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Antrim supervisors discuss burning, but hesitate on action

May 29, 2008|By KATE S. ALEXANDER

GREENCASTLE, PA. - Open burning in rural parts of Antrim Township sparked discussion Tuesday by the Board of Supervisors about ways to douse the issue for neighbors down wind.

Residents' complaints that a neighbor's burning has smoked them out of house and home brought the issue before the supervisors. The couple asked the township to draft an ordinance regulating the nuisance caused by the smoke, ash and debris of open burning.

Janet and Elwood Helman of Hades Church Road said they came to the board after visits from local police and the Pennsylvania Department of Environmental Protection were unsuccessful at regulating a neighbor whose burning fills the Helman home with smoke on a weekly basis.

"Our neighbors have burned everything from chairs to waste and even railroad ties," Janet Helman said. "The smoke is so bad our house looks as if it is on fire."

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Helman said she contacted the DEP division of Air Quality Control to address the burning, but she was told by representatives that because Antrim Township does not have a burning ordinance, they could do nothing.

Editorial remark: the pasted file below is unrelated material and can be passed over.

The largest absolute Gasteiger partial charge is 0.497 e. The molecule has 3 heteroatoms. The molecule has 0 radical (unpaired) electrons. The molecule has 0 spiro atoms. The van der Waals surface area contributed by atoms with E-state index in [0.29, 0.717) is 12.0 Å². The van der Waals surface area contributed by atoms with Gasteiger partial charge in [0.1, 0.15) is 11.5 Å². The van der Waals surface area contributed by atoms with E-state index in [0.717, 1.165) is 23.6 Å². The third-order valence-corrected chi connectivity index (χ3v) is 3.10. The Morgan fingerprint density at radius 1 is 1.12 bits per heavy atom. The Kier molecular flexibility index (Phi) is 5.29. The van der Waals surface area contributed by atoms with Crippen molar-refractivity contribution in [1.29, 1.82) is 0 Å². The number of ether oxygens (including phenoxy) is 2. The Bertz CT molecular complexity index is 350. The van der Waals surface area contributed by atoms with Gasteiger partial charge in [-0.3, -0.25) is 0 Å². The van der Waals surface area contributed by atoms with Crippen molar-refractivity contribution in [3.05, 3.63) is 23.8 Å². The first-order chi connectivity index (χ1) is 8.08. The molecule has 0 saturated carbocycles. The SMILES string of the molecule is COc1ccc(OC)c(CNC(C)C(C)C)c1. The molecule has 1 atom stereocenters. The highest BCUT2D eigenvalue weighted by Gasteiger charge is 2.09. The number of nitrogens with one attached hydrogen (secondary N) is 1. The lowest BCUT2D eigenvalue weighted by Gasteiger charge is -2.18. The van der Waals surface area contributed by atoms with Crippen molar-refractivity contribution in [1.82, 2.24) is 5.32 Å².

Board Chairman Curtis Myers said he is wary to create an ordinance that has a wide reach based on a complaint by one resident.

"It is tough for us to make one rule for one person when 13,000 people live here," he said.

Township Manager Ben Thomas said 65 percent of Antrim Township is rural and "for better or for worse" many residents will burn waste.

Thomas suggested the board explore burning ordinances in other municipalities but cautioned that regulatory ordinances like one for burning would be difficult to enforce without a full-time police force.

Zoning Officer Angela Garland said the Helmans' complaint is not the first received by the township for burning and that similar complaints have come from residents in the township's older neighborhoods.

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